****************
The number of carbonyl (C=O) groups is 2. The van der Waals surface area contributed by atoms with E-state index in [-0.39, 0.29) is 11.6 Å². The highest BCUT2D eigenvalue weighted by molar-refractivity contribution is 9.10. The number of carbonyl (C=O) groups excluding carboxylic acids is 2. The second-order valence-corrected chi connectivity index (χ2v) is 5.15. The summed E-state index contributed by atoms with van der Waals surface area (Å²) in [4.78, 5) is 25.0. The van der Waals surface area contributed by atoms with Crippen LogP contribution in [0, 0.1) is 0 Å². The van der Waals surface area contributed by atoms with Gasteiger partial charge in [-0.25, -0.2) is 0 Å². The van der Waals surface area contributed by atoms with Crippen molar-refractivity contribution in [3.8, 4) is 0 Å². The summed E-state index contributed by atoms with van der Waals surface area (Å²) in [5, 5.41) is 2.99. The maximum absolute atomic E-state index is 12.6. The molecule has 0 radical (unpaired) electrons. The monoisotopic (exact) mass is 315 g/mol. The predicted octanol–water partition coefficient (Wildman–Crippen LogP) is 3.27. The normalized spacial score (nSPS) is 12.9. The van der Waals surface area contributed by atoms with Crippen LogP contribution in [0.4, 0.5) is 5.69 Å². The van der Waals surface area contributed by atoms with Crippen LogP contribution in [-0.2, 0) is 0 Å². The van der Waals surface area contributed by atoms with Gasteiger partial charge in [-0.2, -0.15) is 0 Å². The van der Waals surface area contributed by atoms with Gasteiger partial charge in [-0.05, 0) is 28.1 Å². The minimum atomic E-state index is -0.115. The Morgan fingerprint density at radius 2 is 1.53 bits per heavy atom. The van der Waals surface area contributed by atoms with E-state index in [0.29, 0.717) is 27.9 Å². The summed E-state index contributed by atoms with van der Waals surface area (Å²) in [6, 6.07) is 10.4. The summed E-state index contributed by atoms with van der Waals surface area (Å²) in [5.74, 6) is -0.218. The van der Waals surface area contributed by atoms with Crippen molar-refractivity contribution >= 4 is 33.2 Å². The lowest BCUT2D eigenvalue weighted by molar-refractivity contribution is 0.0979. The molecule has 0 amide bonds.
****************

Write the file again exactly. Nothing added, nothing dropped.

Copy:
The number of carbonyl (C=O) groups is 2. The van der Waals surface area contributed by atoms with E-state index in [-0.39, 0.29) is 11.6 Å². The highest BCUT2D eigenvalue weighted by molar-refractivity contribution is 9.10. The number of carbonyl (C=O) groups excluding carboxylic acids is 2. The second-order valence-corrected chi connectivity index (χ2v) is 5.15. The summed E-state index contributed by atoms with van der Waals surface area (Å²) in [4.78, 5) is 25.0. The van der Waals surface area contributed by atoms with Crippen LogP contribution in [0, 0.1) is 0 Å². The van der Waals surface area contributed by atoms with Gasteiger partial charge in [-0.25, -0.2) is 0 Å². The van der Waals surface area contributed by atoms with Crippen molar-refractivity contribution in [3.8, 4) is 0 Å². The summed E-state index contributed by atoms with van der Waals surface area (Å²) in [5, 5.41) is 2.99. The maximum absolute atomic E-state index is 12.6. The molecule has 0 radical (unpaired) electrons. The monoisotopic (exact) mass is 315 g/mol. The predicted octanol–water partition coefficient (Wildman–Crippen LogP) is 3.27. The normalized spacial score (nSPS) is 12.9. The van der Waals surface area contributed by atoms with Crippen LogP contribution in [0.4, 0.5) is 5.69 Å². The van der Waals surface area contributed by atoms with Crippen LogP contribution in [-0.2, 0) is 0 Å². The van der Waals surface area contributed by atoms with Gasteiger partial charge in [-0.2, -0.15) is 0 Å². The van der Waals surface area contributed by atoms with Gasteiger partial charge in [-0.05, 0) is 28.1 Å². The minimum atomic E-state index is -0.115. The Morgan fingerprint density at radius 2 is 1.53 bits per heavy atom. The van der Waals surface area contributed by atoms with E-state index in [0.29, 0.717) is 27.9 Å². The summed E-state index contributed by atoms with van der Waals surface area (Å²) in [6, 6.07) is 10.4. The summed E-state index contributed by atoms with van der Waals surface area (Å²) in [5.74, 6) is -0.218. The van der Waals surface area contributed by atoms with Crippen molar-refractivity contribution >= 4 is 33.2 Å². The lowest BCUT2D eigenvalue weighted by molar-refractivity contribution is 0.0979. The molecule has 0 amide bonds.